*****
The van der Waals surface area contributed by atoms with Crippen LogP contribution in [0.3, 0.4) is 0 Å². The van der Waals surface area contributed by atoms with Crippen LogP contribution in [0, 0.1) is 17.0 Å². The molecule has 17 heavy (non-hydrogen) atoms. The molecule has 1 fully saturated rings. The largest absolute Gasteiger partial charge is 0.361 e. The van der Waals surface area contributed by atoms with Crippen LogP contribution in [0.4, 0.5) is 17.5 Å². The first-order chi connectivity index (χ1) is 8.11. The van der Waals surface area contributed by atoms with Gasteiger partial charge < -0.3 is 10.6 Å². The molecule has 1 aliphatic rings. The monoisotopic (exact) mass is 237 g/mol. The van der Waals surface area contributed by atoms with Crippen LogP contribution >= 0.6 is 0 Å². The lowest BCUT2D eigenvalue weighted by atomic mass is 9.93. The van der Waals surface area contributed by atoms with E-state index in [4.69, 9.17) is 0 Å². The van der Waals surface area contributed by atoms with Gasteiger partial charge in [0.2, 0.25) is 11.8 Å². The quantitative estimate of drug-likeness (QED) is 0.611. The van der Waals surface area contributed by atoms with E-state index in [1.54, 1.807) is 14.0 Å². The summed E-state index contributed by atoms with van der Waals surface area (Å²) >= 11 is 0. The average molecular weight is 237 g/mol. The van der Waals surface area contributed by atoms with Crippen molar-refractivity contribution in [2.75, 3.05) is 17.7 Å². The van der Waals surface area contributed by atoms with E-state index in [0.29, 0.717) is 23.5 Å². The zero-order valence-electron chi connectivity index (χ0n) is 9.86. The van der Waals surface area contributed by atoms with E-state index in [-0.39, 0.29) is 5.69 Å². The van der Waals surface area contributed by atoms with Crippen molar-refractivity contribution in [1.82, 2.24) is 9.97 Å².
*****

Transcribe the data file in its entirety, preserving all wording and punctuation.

The van der Waals surface area contributed by atoms with Crippen LogP contribution in [0.3, 0.4) is 0 Å². The van der Waals surface area contributed by atoms with Crippen LogP contribution in [0, 0.1) is 17.0 Å². The molecule has 17 heavy (non-hydrogen) atoms. The molecule has 1 fully saturated rings. The largest absolute Gasteiger partial charge is 0.361 e. The van der Waals surface area contributed by atoms with Crippen LogP contribution in [0.4, 0.5) is 17.5 Å². The first-order chi connectivity index (χ1) is 8.11. The van der Waals surface area contributed by atoms with Gasteiger partial charge < -0.3 is 10.6 Å². The molecule has 1 aliphatic rings. The monoisotopic (exact) mass is 237 g/mol. The van der Waals surface area contributed by atoms with Crippen LogP contribution >= 0.6 is 0 Å². The lowest BCUT2D eigenvalue weighted by atomic mass is 9.93. The van der Waals surface area contributed by atoms with E-state index in [4.69, 9.17) is 0 Å². The van der Waals surface area contributed by atoms with Gasteiger partial charge in [0.2, 0.25) is 11.8 Å². The quantitative estimate of drug-likeness (QED) is 0.611. The van der Waals surface area contributed by atoms with E-state index in [1.54, 1.807) is 14.0 Å². The summed E-state index contributed by atoms with van der Waals surface area (Å²) >= 11 is 0. The average molecular weight is 237 g/mol. The van der Waals surface area contributed by atoms with Crippen molar-refractivity contribution in [2.75, 3.05) is 17.7 Å². The van der Waals surface area contributed by atoms with E-state index in [0.29, 0.717) is 23.5 Å². The zero-order valence-electron chi connectivity index (χ0n) is 9.86. The van der Waals surface area contributed by atoms with E-state index in [-0.39, 0.29) is 5.69 Å². The van der Waals surface area contributed by atoms with Crippen molar-refractivity contribution in [1.82, 2.24) is 9.97 Å².